This article was first published in the February 2014 Malaysia edition of Accounting and Business magazine.
There is a perception that international business, particularly large multinational corporations (MNCs), are not paying their fair share of corporate income tax where they do business,’ says John Wonfor, global head of tax at BDO International. ‘They are perceived to be engaged in legal or aggressive tax planning and taking advantage of existing tax laws to lower their effective global tax rates.
Wonfor estimates that, in the US, 37 out of the 50 largest high-tech companies by market cap are practising aggressive tax planning and paying effective tax rates averaging 6% to 7% compared with the US corporate tax rate of 35%. This strategy is known as base erosion and profit shifting (BEPS) – the use of planning strategies that exploit gaps and mismatches in tax rules to make profits ‘disappear’, or to move profits to locations where there is little activity but the taxes are low. The end result is that little or no overall corporate tax is paid.
In order to address BEPS, the international tax architecture must evolve to better reflect the dynamics of the global economy and regulate international business more effectively. ‘International tax concepts developed a hundred years ago in the 1920s worked very well for a number of years, but the way business operates has changed,’ Wonfor says. ‘So much value in international business is now driven by intellectual property and companies in the digital economy are able to do business in countries without being physically present. Tax laws need to address these changes.’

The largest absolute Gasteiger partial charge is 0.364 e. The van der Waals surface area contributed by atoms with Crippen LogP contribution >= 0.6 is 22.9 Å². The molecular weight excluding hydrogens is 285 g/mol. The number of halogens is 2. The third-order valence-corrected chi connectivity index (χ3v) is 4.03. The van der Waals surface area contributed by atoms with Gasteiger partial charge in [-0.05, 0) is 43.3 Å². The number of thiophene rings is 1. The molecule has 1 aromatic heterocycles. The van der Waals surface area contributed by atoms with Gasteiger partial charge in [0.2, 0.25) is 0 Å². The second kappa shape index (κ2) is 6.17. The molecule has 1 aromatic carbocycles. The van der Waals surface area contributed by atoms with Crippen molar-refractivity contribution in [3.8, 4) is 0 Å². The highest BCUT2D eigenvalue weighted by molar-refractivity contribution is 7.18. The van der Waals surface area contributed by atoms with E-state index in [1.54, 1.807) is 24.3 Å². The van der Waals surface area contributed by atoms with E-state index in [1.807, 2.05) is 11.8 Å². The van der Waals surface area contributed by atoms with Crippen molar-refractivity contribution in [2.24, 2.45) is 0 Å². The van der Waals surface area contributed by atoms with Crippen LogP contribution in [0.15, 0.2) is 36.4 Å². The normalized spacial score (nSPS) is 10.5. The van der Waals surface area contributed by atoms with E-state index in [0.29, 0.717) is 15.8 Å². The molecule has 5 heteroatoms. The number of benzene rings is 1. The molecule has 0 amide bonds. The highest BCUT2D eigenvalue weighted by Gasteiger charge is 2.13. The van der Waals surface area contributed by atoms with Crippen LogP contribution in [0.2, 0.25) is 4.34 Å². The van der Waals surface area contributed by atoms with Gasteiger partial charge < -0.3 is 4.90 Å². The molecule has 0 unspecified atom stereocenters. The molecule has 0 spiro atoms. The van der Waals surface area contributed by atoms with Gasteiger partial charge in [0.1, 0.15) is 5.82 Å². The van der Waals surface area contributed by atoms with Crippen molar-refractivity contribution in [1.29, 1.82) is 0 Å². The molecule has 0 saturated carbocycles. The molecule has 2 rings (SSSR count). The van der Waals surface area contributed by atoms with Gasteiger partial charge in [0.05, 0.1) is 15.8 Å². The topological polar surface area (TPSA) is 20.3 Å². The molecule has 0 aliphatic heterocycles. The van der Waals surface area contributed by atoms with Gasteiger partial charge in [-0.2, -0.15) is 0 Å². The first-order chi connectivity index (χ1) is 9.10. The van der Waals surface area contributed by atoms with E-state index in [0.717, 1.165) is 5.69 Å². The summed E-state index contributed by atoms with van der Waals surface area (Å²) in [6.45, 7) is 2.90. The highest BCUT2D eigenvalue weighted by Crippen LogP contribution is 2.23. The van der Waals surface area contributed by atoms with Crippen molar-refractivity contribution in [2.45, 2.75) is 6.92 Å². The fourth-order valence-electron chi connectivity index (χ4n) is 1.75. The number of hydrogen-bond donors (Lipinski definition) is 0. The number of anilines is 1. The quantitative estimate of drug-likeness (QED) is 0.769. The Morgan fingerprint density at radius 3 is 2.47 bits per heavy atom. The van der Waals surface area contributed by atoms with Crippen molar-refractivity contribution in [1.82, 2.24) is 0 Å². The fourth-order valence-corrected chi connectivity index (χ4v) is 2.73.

At the request of G20 finance ministers, in July 2013 the Organisation for Economic Co-operation and Development (OECD) launched an action plan on BEPS, identifying 15 specific actions to equip governments with the domestic and international instruments to address this challenge.
‘The OECD is not looking at fundamental changes to international tax principles, but will focus on abuses and specific changes to curb companies from maybe taking advantage of tax rules in ways that they were not meant to be applied,’ says Wonfor.
Permanent establishment is, says Wonfor, the biggest issue in the action plan. According to international taxation concepts, the taxpayer should be taxed where he is resident. One of the criteria defining a permanent establishment is when a company concludes contracts in that jurisdiction. Therefore, businesses that don’t want to be taxable in a particular jurisdiction avoid concluding contracts there. ‘Any company that has done planning to avoid having a fixed place of business in another country by ensuring that sales contracts are not approved in that other jurisdiction could be impacted by the action plan,’ says Wonfor. ‘A company might be marketing its products and services and doing sales and negotiations in one jurisdiction, but by avoiding concluding contracts there, it could avoid a permanent establishment there and being taxed there.’